Brent crude oil rose toward $50 a barrel on Wednesday as a drawdown in U.S. crude oil stocks outweighed the negative impact of weak economic manufacturing data from China. The American Petroleum Institute (API) said U.S. crude stockpiles fell 3.7 million barrels last week, with stocks at the Cushing, Oklahoma, delivery point for U.S. crude futures down almost 500,000 barrels. [API/S] Although total U.S. oil inventories are at record highs, the draw suggests a rebalancing of the biggest domestic oil market is under way as oil production slows in the face of low prices.
Futures dropped 0.2 percent in London, trimming this year’s increase to 52 percent. U.S. crude inventories unexpectedly expanded for a second week with a gain of 614,000 barrels last week, the Energy Information Administration reported Thursday. The latest data on U.S. drilling from Baker Hughes Inc. is due Friday, after the number of active oil rigs increased by 82 in the eight weeks to Dec. 23.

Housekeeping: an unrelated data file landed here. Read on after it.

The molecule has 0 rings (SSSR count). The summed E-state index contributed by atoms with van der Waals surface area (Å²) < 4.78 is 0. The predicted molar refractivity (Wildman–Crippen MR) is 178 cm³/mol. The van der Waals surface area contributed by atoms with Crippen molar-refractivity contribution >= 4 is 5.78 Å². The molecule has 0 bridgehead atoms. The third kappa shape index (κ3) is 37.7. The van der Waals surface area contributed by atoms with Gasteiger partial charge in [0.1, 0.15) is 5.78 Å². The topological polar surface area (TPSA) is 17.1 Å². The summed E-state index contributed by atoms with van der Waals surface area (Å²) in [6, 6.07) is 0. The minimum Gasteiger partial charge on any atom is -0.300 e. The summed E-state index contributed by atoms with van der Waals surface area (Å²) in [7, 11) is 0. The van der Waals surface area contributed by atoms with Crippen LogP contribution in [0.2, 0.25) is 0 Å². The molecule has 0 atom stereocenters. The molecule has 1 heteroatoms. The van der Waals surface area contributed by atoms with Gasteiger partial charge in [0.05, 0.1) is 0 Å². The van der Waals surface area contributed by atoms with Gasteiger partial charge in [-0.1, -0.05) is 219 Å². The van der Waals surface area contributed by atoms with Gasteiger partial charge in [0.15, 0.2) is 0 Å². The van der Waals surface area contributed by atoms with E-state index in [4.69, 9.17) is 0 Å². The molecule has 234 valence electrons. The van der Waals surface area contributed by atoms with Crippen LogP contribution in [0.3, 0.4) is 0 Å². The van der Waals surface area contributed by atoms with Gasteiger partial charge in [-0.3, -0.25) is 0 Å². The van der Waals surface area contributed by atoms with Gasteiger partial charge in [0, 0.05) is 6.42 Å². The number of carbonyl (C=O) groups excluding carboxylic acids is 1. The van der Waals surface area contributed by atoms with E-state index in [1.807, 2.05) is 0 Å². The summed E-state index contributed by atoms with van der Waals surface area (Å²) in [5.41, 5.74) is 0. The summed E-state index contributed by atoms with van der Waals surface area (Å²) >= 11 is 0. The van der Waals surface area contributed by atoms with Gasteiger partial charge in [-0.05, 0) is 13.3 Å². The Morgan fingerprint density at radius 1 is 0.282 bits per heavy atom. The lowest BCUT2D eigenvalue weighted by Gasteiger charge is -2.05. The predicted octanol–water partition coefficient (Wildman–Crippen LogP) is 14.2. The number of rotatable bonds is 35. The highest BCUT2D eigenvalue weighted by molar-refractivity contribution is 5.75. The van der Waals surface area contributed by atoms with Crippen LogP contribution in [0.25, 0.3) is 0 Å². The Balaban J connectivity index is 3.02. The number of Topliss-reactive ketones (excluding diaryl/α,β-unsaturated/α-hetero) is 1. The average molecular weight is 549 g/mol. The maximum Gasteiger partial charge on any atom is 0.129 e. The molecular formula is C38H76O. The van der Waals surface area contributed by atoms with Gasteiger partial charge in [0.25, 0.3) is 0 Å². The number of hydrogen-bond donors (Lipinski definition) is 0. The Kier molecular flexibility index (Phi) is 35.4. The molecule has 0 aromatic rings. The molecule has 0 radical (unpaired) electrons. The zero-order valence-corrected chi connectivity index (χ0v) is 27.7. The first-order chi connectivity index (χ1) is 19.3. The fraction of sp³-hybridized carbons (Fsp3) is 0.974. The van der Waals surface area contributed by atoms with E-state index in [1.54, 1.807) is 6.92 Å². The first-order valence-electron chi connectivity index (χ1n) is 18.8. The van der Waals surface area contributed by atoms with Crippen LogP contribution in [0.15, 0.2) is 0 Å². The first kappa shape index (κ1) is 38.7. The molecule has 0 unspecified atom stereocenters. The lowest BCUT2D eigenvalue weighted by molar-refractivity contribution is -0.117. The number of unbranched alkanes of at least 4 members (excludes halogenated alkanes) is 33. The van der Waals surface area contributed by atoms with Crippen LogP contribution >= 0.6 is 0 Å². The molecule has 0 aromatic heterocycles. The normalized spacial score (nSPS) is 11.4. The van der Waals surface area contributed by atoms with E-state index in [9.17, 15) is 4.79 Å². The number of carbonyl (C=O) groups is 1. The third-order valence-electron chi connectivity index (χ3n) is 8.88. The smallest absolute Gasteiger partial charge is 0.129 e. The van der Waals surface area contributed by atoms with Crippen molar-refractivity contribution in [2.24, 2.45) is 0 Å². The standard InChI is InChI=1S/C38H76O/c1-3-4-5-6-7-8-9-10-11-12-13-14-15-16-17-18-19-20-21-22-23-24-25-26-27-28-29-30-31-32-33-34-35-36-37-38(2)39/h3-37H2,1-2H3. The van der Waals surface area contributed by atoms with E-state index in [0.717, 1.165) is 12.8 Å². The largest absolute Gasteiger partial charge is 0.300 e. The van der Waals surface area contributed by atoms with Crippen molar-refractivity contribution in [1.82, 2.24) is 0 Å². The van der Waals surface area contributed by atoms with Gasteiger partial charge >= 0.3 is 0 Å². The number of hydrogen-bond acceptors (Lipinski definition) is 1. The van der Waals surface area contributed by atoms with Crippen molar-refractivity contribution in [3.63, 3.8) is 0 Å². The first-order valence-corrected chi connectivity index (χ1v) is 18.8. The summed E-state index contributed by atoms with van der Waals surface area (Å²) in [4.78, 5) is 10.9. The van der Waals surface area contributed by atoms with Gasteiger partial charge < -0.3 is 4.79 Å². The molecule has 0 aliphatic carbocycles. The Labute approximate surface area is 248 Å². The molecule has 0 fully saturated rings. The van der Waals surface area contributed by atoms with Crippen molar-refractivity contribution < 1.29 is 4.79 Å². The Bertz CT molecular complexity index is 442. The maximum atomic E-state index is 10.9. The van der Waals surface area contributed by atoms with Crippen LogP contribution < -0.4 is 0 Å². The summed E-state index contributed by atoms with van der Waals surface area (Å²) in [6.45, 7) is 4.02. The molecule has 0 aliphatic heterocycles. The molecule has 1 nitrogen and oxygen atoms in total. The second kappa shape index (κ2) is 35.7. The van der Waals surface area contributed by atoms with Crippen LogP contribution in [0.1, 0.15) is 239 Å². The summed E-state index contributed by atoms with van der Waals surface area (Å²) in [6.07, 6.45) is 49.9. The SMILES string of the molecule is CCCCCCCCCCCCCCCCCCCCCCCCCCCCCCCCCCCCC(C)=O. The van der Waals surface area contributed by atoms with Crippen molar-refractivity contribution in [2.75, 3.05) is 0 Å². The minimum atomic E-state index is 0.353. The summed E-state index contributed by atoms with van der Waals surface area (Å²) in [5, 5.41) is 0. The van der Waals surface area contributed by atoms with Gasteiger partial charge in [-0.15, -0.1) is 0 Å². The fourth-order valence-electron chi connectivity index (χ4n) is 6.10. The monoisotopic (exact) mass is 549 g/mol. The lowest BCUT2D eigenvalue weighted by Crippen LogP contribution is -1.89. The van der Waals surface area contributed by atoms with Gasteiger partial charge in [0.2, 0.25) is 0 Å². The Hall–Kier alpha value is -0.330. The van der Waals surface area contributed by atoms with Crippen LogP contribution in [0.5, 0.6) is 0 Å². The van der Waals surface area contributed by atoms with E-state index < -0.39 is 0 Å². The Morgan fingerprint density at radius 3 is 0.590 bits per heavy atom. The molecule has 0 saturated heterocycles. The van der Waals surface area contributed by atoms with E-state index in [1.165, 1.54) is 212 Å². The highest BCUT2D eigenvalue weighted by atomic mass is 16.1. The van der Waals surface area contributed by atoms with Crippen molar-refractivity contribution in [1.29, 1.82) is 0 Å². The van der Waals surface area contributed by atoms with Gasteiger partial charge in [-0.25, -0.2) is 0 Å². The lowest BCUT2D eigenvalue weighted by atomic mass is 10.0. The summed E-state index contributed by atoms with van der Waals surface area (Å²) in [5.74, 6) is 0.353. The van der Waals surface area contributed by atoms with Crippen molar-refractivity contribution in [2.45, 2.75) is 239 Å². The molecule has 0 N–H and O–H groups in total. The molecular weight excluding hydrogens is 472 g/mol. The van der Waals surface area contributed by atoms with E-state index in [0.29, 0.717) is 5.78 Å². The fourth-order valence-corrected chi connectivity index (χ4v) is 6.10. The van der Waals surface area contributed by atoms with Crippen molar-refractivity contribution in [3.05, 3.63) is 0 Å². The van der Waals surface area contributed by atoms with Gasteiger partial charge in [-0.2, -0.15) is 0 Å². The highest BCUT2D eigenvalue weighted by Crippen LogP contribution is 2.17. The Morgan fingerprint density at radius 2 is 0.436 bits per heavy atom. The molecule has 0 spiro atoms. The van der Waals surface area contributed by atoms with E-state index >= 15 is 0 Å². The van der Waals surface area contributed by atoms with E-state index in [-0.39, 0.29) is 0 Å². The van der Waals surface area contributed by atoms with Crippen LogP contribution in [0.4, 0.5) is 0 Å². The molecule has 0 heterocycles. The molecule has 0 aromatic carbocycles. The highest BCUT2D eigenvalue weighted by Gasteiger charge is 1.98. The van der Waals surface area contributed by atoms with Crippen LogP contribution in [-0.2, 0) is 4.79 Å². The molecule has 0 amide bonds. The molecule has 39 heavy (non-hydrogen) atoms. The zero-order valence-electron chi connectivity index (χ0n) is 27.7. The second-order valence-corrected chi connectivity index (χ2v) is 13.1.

“2016 was a dramatic oil year,” said Bjarne Schieldrop, chief commodities analyst at SEB Markets. “2016 started very bearishly and ended very bullishly. 2017 is likely to be the opposite, but not quite as dramatic.”
Brent for March settlement dropped 9 cents to $56.76 barrel on the London-based ICE Futures Europe exchange as of 11:24 a.m. local time. The February contract expired Thursday after losing 8 cents to $56.14. Total volume traded was about 63 percent below the 100-day average.
West Texas Intermediate for February delivery was up 5 cents to $53.82 a barrel on the New York Mercantile Exchange. The contract fell 29 cents to $53.77 on Thursday. Prices are up 45 percent this year.